The New Pope Is an Advocate for the Poor
Bergoglio is unpretentious and an advocate for the disadvantaged. Can he save the church from scandal?
The revelation of his name drew a collective gasp from the tens of thousands packed in Vatican City’s St. Peter’s Square. Looking serene and avuncular, in studious wire-rim glasses, Jorge Mario Bergoglio stepped slowly onto the balcony of St. Peter’s Basilica to become Francis I, making history in the Roman Catholic Church and throughout the Christian world.
Bergolgio, 76, is not just the first pope from Latin America but also the first from outside of Europe. He is a Jesuit as well, an outlier order in the mainstream church that many Vatican insiders and centuries of Catholic lore asserted would never produce a pontiff.
Few if any of the Vaticanistas and theological pundits who saturated the airwaves before and during the conclave got around to mentioning the Argentine cleric. And while Bergoglio was a dark-horse candidate during the conclave that elected Josef Ratzinger, his name did not figure on the bookies list of papapibles.
Yet it seems only fitting for a church in tumult and reeling from scandal that the 266th pope hails from outside the power axis of Rome—“It looks like my brother cardinals went almost to the end of the earth to find a bishop,” as Bergoglio joked. It’s also significant that he took the name Francis—Francisco in Spanish—after the humble friar who favored a wooden crucifix to gold, ministered to the poor, and eschewed ornate vestments for an unadorned robe.
News that a native son had been made pope swept through Argentina like the wind over Patagonia. In a country where political discontent has deepened, inflation has spiked, and where the biggest star is footballer Lionel Messi, suddenly a new national hero emerged. Revelers took to the streets in the national capital to chant “Viva el Papa!” (“Long Live the Pope!”) and “El Papa Es Argentino!” (“The Pope Is Argentine!”).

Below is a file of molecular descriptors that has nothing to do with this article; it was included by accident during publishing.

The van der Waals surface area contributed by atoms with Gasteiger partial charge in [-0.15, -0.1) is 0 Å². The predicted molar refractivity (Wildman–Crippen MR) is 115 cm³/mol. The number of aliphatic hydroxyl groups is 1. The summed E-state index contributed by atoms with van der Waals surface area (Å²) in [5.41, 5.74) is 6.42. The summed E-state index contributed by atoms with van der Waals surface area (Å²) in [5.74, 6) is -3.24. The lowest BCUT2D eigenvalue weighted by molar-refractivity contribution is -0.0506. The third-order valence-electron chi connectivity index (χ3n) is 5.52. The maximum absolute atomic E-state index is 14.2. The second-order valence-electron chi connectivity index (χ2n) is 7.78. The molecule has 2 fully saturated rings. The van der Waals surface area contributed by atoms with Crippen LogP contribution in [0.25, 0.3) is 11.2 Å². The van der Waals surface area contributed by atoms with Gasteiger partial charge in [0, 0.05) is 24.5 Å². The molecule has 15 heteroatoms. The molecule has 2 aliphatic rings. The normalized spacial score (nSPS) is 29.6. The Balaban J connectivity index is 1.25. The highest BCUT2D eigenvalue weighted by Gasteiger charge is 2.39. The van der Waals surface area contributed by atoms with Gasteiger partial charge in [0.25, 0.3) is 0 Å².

And despite what La Nación newspaper labeled as a history of “tense and chilly relations” between the archbishop and the Casa Rosada, President Cristina Fernández de Kirchner immediately sent congratulations to Bergoglio.
Even the irreverent sports tabloid Olé joined the merriment with a late-edition headline “After God, and Messi, Now the Pope Is Argentine.” This was a tongue-in-cheek reference to the famously unpenalized goal that former football star Diego Maradona scored with his hand in 1986, attributed to “the hand of God.”
Unexpected as his choice may have been, Bergoglio has long been a trusted member of the church’s hierarchy. The archbishop of Buenos Aires, capital of Argentina, he tendered his resignation in 2011 when he turned 75, according to church protocol. Pope Benedict XVI refused the letter and asked Bergoglio to remain in charge of one of Latin America’s largest archdioceses. Fittingly, one of his first gestures on the balcony in Rome was to pray for the “bishop emeritus,” now known as Cardinal Ratzinger.
A native porteño, as those born in Buenos Aires are known, Bergoglio became a priest in 1969 and rose in the Jesuit order to the rank of provisional superior in the mid-’70s, the darkest years of the Argentine military dictatorship.
He was ordained as a bishop in 1992, rising to archbishop of Buenos Aires in 1998 and then cardinal in 2001. He has spent his entire career in his native Argentina.
Though conservative on Catholic doctrine, toeing the traditional church line against abortion and same-sex marriage, Bergoglio is reputed for speaking out forcefully on social injustice and in defense of the disadvantaged. He once lashed out at the lopsided economic system that marginalizes the poor, decrying the “social debt” as “immoral, unjust, and illegitimate.”
He also spoke against social exclusion, drawing attention to the plight of street children and calling out the “well heeled who “have no regard for the poor.”